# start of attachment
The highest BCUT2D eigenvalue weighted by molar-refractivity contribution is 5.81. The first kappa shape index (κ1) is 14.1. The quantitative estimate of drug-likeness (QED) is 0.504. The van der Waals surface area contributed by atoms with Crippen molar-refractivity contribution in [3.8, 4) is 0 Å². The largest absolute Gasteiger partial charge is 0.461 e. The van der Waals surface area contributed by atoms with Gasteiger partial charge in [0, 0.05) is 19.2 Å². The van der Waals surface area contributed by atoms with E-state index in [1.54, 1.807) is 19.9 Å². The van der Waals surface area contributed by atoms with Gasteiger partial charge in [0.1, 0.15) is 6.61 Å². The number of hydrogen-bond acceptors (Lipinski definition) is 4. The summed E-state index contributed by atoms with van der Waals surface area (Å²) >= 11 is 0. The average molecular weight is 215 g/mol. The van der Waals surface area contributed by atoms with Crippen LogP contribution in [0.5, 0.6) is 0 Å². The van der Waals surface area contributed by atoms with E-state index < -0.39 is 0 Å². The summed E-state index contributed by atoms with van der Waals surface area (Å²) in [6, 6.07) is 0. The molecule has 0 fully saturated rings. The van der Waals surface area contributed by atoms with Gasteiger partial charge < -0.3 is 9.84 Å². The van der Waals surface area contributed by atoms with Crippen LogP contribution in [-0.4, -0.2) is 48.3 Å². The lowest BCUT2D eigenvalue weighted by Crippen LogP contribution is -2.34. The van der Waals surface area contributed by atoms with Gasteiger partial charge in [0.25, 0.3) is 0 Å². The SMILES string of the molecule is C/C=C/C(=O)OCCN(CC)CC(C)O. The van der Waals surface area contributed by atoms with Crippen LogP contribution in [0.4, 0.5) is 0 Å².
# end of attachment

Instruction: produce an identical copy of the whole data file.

The highest BCUT2D eigenvalue weighted by molar-refractivity contribution is 5.81. The first kappa shape index (κ1) is 14.1. The quantitative estimate of drug-likeness (QED) is 0.504. The van der Waals surface area contributed by atoms with Crippen molar-refractivity contribution in [3.8, 4) is 0 Å². The largest absolute Gasteiger partial charge is 0.461 e. The van der Waals surface area contributed by atoms with Gasteiger partial charge in [0, 0.05) is 19.2 Å². The van der Waals surface area contributed by atoms with E-state index in [1.54, 1.807) is 19.9 Å². The van der Waals surface area contributed by atoms with Gasteiger partial charge in [0.1, 0.15) is 6.61 Å². The number of hydrogen-bond acceptors (Lipinski definition) is 4. The summed E-state index contributed by atoms with van der Waals surface area (Å²) >= 11 is 0. The average molecular weight is 215 g/mol. The van der Waals surface area contributed by atoms with Crippen LogP contribution in [0.5, 0.6) is 0 Å². The van der Waals surface area contributed by atoms with E-state index < -0.39 is 0 Å². The summed E-state index contributed by atoms with van der Waals surface area (Å²) in [6, 6.07) is 0. The molecule has 0 fully saturated rings. The van der Waals surface area contributed by atoms with Gasteiger partial charge < -0.3 is 9.84 Å². The van der Waals surface area contributed by atoms with Crippen LogP contribution in [-0.4, -0.2) is 48.3 Å². The lowest BCUT2D eigenvalue weighted by Crippen LogP contribution is -2.34. The van der Waals surface area contributed by atoms with Gasteiger partial charge in [0.25, 0.3) is 0 Å². The SMILES string of the molecule is C/C=C/C(=O)OCCN(CC)CC(C)O. The van der Waals surface area contributed by atoms with Crippen LogP contribution in [0.4, 0.5) is 0 Å².